Art? You want me to write about art? I can write about music with some confidence and a sense of context. I could probably make a go at writing about literature and sports as well, and maybe even about an ugly squabble between a trustee and an ombudsman at a Zoning Board meeting, if it came to that. But the visual arts are my secret black pit of cultural illiteracy and shame. When I see art that moves me, which is often, I yell, “It feels good in my eye!” and just stand there while everyone else clears out. How it was made, how to analyze it, how to compare it and situate it within various traditions: These are as mysterious to me as the stars pinned on the cape of the night.
Good thing, then, that the Welsh artist Pete Fowler seems mostly to draw and paint synthesizers these days. A collection of his cartoonish, synthcentric art, “Just Tweaking,” opens at Team Love RavenHouse Gallery in New Paltz this Saturday. Just as Team Love and RavenHouse represent a marriage of a record label and management group with an art/performance space, throughout his career, Fowler’s art is tightly associated with music. He is perhaps best-known for his design collaborations with the vibrant, twinkling Welsh space-pop band Super Furry Animals. And he is a maker himself: one-half of a prolific electronic duo called Seahawks.
In “Just Tweaking,” Fowler seems to be documenting a cultural obsession – not just a personal one – with analog. Vacuum tubes and analog synthesizers are the bone flutes and log drums of electronic music: the tools of the original sonic cosmonauts and the Columbia University white-shirts who were as bewildered by their own discoveries as Albert Hoffman was by his, and in much the same way.
Fowler’s obsession is specifically with modular synthesizers: the original synths if you discount the Theremin and the ondes Martenot. In modular synthesis, programmers designed sound by manually connecting banks of electronic modules – oscillators, filters, amps, envelopes and LFOs, control voltage keyboards – with patch cables.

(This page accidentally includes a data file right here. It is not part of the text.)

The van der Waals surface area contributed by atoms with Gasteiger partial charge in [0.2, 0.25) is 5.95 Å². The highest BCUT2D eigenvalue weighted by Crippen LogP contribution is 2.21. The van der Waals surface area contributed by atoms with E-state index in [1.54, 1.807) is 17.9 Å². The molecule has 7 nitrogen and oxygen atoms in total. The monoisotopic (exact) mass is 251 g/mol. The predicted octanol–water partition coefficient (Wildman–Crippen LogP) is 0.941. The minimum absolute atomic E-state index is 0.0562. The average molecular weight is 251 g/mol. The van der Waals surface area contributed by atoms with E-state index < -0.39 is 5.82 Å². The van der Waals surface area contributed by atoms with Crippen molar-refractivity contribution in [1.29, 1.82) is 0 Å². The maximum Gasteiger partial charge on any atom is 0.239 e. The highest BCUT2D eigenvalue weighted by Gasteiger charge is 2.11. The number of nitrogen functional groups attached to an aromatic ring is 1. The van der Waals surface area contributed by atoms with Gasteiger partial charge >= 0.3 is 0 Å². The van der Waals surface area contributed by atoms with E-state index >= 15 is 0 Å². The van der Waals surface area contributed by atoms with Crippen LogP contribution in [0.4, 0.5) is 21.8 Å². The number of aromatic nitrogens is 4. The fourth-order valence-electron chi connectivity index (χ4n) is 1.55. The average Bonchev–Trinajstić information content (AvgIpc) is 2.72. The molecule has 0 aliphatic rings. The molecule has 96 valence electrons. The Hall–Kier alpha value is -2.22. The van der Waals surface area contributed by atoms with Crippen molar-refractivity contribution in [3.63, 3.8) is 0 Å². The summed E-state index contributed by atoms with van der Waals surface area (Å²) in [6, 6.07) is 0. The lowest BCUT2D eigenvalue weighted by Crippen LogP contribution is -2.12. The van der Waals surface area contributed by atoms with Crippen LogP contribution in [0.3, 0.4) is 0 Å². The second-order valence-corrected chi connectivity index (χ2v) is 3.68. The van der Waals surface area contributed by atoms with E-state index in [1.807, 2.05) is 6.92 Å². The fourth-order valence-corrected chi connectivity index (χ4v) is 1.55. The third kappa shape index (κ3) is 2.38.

It was tactile, organic and sonically dangerous in a way that synthesis has long since ceased to be. Revered and fetishized for their instability, their pre-digital, physics-based warmth and drift and the unrepeatability of their programming, modular synthesizers seem to dominate Fowler’s imagination. His are not historically accurate synths (though one does bear a conspicuous resemblance to the half-modular Korg MS-20), but extravagantly knobby, sweeping dream synths.
Synths are only half the story of “Just Tweaking.” A variety of super furry humanoid operators comprises the other half, tweaking away in a psychedelic Sea of Holes environment. Fowler’s hirsute hipsters may remind you at times of the Freak Brothers after a visit to a Peter Max salon. They seem to be moving from human through hippie toward faun and satyr, giving the sense of an electronic activation of an older mythic mind. It feels good in my eye.
Pete Fowler’s “Just Tweaking” opening reception, Saturday, September 28, 5-7 p.m., through November 1, Team Love RavenHouse Gallery, 11 Church Street, New Paltz; www.tl-rh.com, https://monsterism.net.